Basiscally, the article reported on the assertion by clinical psychologist Dr. Anthony M. Bean that the idea of video game addiction is being mishandled – unknowingly at yet purposefully – and is being driven by politics, moral panic, and general societal pearl-clutching, rather than by sound science.
This is quite a refreshing breath of fresh air, after some economists tried to save the economic day by blaming games for low employment rates, so enormous kudos to Charlie Hall, Polygon, and most especially Dr. Bean for taking a look at real, quantifiable facts and advocating for video games.
It really restores some of my faith in humanity to know that there are still people who look for Facts in a world that is swimming in and at times propagating
Alternative Facts exaggerations opinions presented as facts but have no basis in reality oh you get the idea.
One particular point that Dr. Bean mentioned is that there is no research to support that video games are addictive. This is of course very concerning, because the Diagnostic and Statistical Manual of Mental Disorders (DSM), published by the American Psychiatric Association, is basing its proposed “gaming disorder” on this research.
If the research conclusions are drawn from fuzzy science, political agenda, or social pressures, then we have a real problem on our hands, and I’d quite frankly be more disappointed in the APA than I am already (cough I’m looking at you, DSM5).
But is it fair to put all the blame on the research?
I know, it seems like I’m never happy, doesn’t it? But with great power comes great responsibility, as they say, and that is true for any side of an issue. So, like we dug into violence in games before, and touched briefly on some of the facts behind economics in relation to claims made about games, we’ll be digging into research on addiction and video games. Hooray!
At first blush, my personal thoughts on it are that there is no real “gaming” addiction, but rather, there is addiction, which comes with its own traits and symptoms, but can be applied to many different things. A person could be addicted to coffee, shopping, sex, gaming, smoking, or what-have-you, and yet I think even though some of these are overtly chemical addictions and others are overtly behavioral addictions they have many things in common. I’ve touched on this before, so if you have a moment, check out this article because moving forward we’ll be diving more into the details of the research.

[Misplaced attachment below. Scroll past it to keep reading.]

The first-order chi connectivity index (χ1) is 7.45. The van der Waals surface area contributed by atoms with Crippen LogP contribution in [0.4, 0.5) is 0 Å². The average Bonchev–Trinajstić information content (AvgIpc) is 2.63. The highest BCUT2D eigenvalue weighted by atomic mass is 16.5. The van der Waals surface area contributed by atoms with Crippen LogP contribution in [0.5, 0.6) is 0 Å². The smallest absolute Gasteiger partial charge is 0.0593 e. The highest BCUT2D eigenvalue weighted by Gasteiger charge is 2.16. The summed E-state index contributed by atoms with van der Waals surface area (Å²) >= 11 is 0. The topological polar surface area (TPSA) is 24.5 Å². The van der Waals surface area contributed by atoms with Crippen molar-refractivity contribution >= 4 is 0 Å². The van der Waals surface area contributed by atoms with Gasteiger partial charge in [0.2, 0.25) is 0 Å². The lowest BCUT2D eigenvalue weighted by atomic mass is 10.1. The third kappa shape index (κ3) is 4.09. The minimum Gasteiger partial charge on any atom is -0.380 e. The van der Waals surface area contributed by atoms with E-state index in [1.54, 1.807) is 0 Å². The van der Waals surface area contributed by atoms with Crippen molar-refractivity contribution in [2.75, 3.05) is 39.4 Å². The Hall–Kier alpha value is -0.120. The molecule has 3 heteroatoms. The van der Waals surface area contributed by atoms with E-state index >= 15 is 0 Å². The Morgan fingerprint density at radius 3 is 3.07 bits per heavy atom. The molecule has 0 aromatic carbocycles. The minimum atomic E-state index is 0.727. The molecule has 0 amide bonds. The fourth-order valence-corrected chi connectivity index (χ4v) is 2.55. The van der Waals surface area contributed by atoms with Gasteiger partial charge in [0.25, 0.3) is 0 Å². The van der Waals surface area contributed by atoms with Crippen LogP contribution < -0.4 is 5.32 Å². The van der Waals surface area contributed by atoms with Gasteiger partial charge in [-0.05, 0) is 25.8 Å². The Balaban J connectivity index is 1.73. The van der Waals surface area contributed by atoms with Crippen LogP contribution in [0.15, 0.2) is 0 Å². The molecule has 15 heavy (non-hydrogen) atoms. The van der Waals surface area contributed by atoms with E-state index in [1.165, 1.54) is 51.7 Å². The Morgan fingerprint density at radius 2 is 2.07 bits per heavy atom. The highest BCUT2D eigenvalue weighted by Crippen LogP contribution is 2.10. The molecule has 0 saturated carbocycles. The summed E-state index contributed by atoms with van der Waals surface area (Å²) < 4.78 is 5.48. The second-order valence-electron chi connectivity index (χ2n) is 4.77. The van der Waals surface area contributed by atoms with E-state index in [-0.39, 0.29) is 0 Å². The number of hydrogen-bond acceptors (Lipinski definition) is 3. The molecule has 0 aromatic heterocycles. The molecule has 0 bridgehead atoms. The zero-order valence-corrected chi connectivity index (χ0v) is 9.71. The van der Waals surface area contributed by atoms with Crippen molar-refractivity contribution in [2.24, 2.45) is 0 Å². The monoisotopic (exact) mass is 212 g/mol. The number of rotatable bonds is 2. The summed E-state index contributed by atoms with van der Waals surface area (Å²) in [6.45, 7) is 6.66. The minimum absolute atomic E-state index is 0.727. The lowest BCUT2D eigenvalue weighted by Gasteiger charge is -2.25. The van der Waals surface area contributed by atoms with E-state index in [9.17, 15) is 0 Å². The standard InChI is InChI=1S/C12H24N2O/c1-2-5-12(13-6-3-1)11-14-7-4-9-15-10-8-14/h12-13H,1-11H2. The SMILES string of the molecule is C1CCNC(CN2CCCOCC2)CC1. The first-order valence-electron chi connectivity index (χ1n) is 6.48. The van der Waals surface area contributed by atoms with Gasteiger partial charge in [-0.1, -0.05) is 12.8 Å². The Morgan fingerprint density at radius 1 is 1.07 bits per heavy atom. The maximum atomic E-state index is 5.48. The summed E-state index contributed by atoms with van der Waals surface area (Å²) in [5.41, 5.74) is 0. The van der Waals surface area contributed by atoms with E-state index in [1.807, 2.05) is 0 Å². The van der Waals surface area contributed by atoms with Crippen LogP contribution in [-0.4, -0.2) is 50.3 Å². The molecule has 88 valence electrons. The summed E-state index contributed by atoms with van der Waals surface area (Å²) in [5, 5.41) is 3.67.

What is Addiction?
One important point to establish is what exactly an addiction is, especially today when people may potentially say they are “addicted” to something when they really mean they enjoy it a great deal.
So, what is a real addiction? According to the dictionary, it is a condition of being addicted to a particular thing, substance, or activity.
According to the American Society of Addictive Medicine, addiction is defined as – basically – a chronic disease of the brain’s reward and motivation systems that causes a person to persistently pursue a particular reward/relief via the substance they are addicted to, at the expense of other activities.
What this means, is that an addiction modifies a person’s behavior to do one particular thing to the point that the person is not able to function normally. The addictive behavior is not something they can simply “stop doing,” because they are compelled to seek out the reward they get from the behavior. The reward could be completely chemical (e.g., alcohol or nicotine), behavioral as its own end (e.g., shopping), or a combination of the two (e.g., making a purchase makes you “feel good” and so you repeat the behavior).